Wednesday, February 27, 2013

Final Project Idea

        For my final project I hope to focus on Tyler, the Creator, an American rapper and the alternative hip-hop collective he leads known as Odd Future. Tyler has many critics, who accuse him for portraying graphic violence and homophobia in his lyrics. The purpose of this profile piece is to address the lyrics and the people behind them.

            OF is not a typical hip-hop group, rather than rap about money, hoes, and rims, OFWGKTA's songs are a bizarre mix of grotesque imagery, close friendships and sex. In other words, they talk about exactly what every other teenager in America talks about. 
          What I find most impressive about OFWGKTA is how they are creating an entirely new aesthetic seemingly as they go. At the center of all this innovation is Tyler, who acts as the groups graphic designer, music video director, head of merchandising, and producer. Impressive considering until this year he couldn't get served at a bar.

          I want to rely heavily on the many interviews Tyler has given and make the argument that despite his dirty mouth and 'fuck it all' attitude, there is more to him than just shock value. While Drake might have coined the term 'yolo', Tyler lives it. He is young, rich, and famous, and doesn't ever want to grow up.

Monday, February 25, 2013

Oscars 2013

         The 2013 Academy Awards attracted some of the biggest and brightest stars of the film industry, and in doing so failed to deliver any big surprises. The three and a half our live television event, hosted by “Ted” creator Seth Macfarlane, went more or less to plan. Academy President Hawk Koch said in his speech that this years gathering was to “usher in the future of the movies”, and one can only hope that he's wrong.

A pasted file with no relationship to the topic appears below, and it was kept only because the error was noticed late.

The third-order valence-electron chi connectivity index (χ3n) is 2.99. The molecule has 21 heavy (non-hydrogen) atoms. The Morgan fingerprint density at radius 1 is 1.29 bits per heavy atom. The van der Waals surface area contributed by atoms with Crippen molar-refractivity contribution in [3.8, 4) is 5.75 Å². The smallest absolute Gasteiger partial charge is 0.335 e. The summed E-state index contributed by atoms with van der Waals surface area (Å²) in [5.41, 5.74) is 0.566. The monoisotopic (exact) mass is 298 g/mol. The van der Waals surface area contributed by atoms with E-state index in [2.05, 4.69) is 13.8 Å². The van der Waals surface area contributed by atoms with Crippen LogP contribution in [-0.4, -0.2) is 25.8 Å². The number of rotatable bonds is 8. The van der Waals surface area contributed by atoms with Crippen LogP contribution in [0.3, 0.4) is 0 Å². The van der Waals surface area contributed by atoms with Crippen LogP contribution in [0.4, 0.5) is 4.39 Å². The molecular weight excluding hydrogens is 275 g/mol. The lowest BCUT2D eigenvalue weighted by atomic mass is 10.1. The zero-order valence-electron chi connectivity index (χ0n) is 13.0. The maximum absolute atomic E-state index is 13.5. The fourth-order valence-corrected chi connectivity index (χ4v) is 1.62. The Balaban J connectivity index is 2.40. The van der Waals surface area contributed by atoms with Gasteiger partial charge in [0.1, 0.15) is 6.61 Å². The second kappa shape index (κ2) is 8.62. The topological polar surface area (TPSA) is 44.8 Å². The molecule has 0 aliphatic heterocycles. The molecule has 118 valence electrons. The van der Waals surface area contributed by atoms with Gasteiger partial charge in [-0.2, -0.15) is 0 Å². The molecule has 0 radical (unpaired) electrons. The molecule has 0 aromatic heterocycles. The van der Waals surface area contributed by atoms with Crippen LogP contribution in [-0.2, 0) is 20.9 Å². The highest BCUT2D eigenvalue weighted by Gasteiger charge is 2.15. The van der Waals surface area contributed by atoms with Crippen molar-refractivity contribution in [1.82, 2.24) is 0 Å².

The Oscars are supposed to be a celebration of excellence within the film industry, but from from the red carpet to the end credits the event seemed to be more of the film industry glorifying itself. First-time host Macfarlane failed to make any friends, and made off color jokes and underhanded stabs at nearly everybody in the crowd, as well as those watching at home. 
         When so many entertainers gather in one room the result is usually not entertainment. It wasn't just movie stars either, Adele, Areosmith, Nora Jones, and the great Barbara Streisand were all on the bill. Even Mr. Macfarlane sang a song or two, though not without first creating a social media shit-storm with the low brow show tune “We Saw Your Boobs.” The best musical performance of the night was easily William Ross' orchestra, who played classic film scores, from “Jaws” to several iterations of the classic “Bond Theme”.

         The franchise celebrated it's fiftieth anniversary and won a modest two awards to mark the occasion. One for Best Original Song, the other for Best Sound Editing. This makes sense considering that Adele sounded much better in the movie than she did in her live performance.